The majority of readers who posted online or sent e-mail in response to my column Switch-Hitting: How to Change Industries agreed that with the right effort it is possible—and even advisable—to switch industries. As Scott Hicar, CIO of Maxtor, writes, “An opportunity is created in switching industries where you can represent ‘out of the box’ thinking amongst a team of industry veterans. Many best-in-class IT solutions have some portability that might not have been seen as standard practice in an industry with a different history.”
But others were less convinced of the upside to industry switching. “You can change industries if you want to, but at what cost to your career?” asks Mike Anderson, CIO of Cosmetic Essence. “There is an unspoken ‘birds of a feather flocking together’ philosophy in business that means a retail CEO would rather pick a CIO with retail experience than one without it.
If what truly differentiates one CIO from another is business prowess, then specific industry expertise is imperative for any CIO who wants to sit at the big table with all of the other grown-ups.”
These competing opinions did not surprise me since I encountered them during my column research. What did surprise me was how often readers mentioned recruiters as a major obstacle to switching industries.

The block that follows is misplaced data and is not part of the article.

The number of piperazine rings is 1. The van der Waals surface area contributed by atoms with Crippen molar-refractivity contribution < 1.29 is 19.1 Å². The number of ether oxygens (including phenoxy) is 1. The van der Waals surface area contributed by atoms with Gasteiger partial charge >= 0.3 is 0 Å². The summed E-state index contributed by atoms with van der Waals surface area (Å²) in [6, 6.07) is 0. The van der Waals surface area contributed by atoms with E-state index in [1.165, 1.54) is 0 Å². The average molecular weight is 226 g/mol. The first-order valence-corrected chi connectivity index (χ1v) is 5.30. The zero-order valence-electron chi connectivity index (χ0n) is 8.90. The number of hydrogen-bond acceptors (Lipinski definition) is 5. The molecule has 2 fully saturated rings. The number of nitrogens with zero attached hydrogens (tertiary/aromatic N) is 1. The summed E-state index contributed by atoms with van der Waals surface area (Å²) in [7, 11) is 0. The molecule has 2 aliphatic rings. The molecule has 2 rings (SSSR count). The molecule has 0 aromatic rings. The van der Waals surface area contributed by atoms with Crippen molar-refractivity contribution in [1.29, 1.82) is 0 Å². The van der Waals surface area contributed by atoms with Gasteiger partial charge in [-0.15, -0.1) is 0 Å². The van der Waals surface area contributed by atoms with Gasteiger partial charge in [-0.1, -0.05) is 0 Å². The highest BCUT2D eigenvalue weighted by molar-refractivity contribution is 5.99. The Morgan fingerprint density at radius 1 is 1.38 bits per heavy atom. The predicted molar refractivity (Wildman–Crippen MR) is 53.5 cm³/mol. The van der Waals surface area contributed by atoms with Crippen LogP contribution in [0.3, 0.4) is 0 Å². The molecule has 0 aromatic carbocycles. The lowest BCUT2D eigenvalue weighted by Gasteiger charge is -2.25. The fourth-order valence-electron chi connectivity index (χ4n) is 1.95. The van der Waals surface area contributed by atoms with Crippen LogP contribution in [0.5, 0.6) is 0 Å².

“I am interested in making a switch from the technology services side to the client side,” a reader comments.
“I think my relationship-building and project leadership skills are transferable, but I am having a hard time convincing recruiters.”
Recruiters are hired to execute on their clients’ wishes. Any good recruiter will do her best to broaden a client’s horizons about the talent pool for a particular job at the outset. But if a retail CEO—who knows his business better than the recruiter—is set on a retail CIO, the recruiter would be failing in her service delivery if she brought in nonretail candidates.
Getting recruiters to change their criteria is not the real challenge. The real challenge is to get in front of companies in a new industry by other means.
Dust off your Rolodex and see who you know in that field. Brand yourself as an expert in a skill that transcends industries, like supply chain management, and attend related events to network with peers from your target companies. These contacts may refer you to their CEO as a potential CIO candidate.
If the CEO is willing to look outside the box, he will typically ask the recruiter to reach out to you to assess your candidacy. Now you’re halfway over the industry hurdle.